Overall, Canada will still have a long way to go.

READ MORE: Canadian airlines feel the pressure of flight-shaming and the ‘Greta effect’

Current policies are expected to drive the country’s emissions down to 673 megatonnes by 2030. The target is 511 megatonnes.

The report to the UN promises further climate change measures such as a clean fuel standard that is aimed at getting Canada to within 77 megatonnes of its goal. But the document offers no firm answers on closing that final gap.

Canada has committed to reduce greenhouse gas emissions by 30 per cent below 2005 levels by 2030 and has promised to be carbon neutral by 2050.

Bob Weber, The Canadian Press

Like us on Facebook and follow us on Twitter

Climate change

Get local stories you won't find anywhere else right to your inbox.
Sign up here

Just Posted

The sky above Mt. Benson in Nanaimo is illuminated by flares as search and rescuers help an injured hiker down the mountain to a waiting ambulance. (Photo courtesy Nanaimo Search and Rescue)
Search plane lights up Nanaimo’s Mt. Benson with flares during icy rope rescue

Search and rescue team gets injured hiker down the mountain to a waiting ambulance

Sofia Low, left, Delilah Maisonneuve, Madi Hickey, Alayna Black, and Maya Wilch, Departure Bay Eco-School students, will turn down the temperature and wear sweaters on Feb. 4, National Sweater Day. (Karl Yu/News Bulletin)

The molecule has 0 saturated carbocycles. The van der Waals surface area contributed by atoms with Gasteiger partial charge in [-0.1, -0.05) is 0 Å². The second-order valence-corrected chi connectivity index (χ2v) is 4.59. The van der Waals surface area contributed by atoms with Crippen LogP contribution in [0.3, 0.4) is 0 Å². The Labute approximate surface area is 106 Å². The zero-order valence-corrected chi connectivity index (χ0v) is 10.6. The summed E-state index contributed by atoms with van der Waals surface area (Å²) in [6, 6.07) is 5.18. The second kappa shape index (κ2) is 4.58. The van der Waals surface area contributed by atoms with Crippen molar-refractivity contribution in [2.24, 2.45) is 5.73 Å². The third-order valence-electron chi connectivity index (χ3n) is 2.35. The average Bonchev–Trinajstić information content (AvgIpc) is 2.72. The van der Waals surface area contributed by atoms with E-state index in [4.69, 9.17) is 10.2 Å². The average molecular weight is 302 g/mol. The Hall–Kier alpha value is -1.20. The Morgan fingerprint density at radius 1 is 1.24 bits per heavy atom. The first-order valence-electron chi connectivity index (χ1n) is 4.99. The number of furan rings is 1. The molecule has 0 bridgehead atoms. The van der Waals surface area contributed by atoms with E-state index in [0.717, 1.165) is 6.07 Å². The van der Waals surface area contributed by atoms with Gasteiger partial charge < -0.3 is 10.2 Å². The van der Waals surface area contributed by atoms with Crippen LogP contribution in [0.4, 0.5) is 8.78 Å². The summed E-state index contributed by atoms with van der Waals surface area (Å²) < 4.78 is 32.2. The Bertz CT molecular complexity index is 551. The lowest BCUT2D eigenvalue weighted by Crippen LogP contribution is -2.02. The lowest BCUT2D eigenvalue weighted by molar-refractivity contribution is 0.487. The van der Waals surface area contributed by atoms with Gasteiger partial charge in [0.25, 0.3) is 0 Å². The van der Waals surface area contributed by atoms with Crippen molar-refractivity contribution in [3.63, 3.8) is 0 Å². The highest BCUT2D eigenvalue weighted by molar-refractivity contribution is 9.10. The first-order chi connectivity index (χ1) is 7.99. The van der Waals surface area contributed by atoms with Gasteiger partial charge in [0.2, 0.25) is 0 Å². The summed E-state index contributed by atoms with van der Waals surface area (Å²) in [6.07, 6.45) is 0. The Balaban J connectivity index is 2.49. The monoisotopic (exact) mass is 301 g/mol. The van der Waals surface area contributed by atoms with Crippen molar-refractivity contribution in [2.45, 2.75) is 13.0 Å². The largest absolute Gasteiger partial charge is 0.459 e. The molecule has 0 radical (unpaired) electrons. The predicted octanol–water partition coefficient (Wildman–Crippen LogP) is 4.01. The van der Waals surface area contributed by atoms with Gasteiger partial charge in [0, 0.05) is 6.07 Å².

Nanaimo students will don sweaters next week as part of energy-saving challenge

Departure Bay Eco-School’s green energy team challenges other classes on National Sweater Day

Nanaimo Regional General Hospital. (News Bulletin file photo)
COVID-19 outbreak declared at Nanaimo’s NRGH

Two staff members and one patient have tested positive

A long-term care worker receives the Pfizer vaccine at a clinic in Nanaimo earlier this month. (Island Health photo)
All seniors in long-term care on the Island will be vaccinated by the end of this weekend

Immunization of high-risk population will continue over the next two months

Environment Canada is forecasting snow for the east Vancouver Island region the weekend of Jan. 23. (Black Press file)
UPDATE: Snowfall warning issued for Nanaimo area, up to 5 cm forecast

Snow to begin Saturday night, according to Environment Canada

Sofia Low, left, Delilah Maisonneuve, Madi Hickey, Alayna Black, and Maya Wilch, Departure Bay Eco-School students, will turn down the temperature and wear sweaters on Feb. 4, National Sweater Day. (Karl Yu/News Bulletin)
Nanaimo students will don sweaters next week as part of energy-saving challenge

Departure Bay Eco-School’s green energy team challenges other classes on National Sweater Day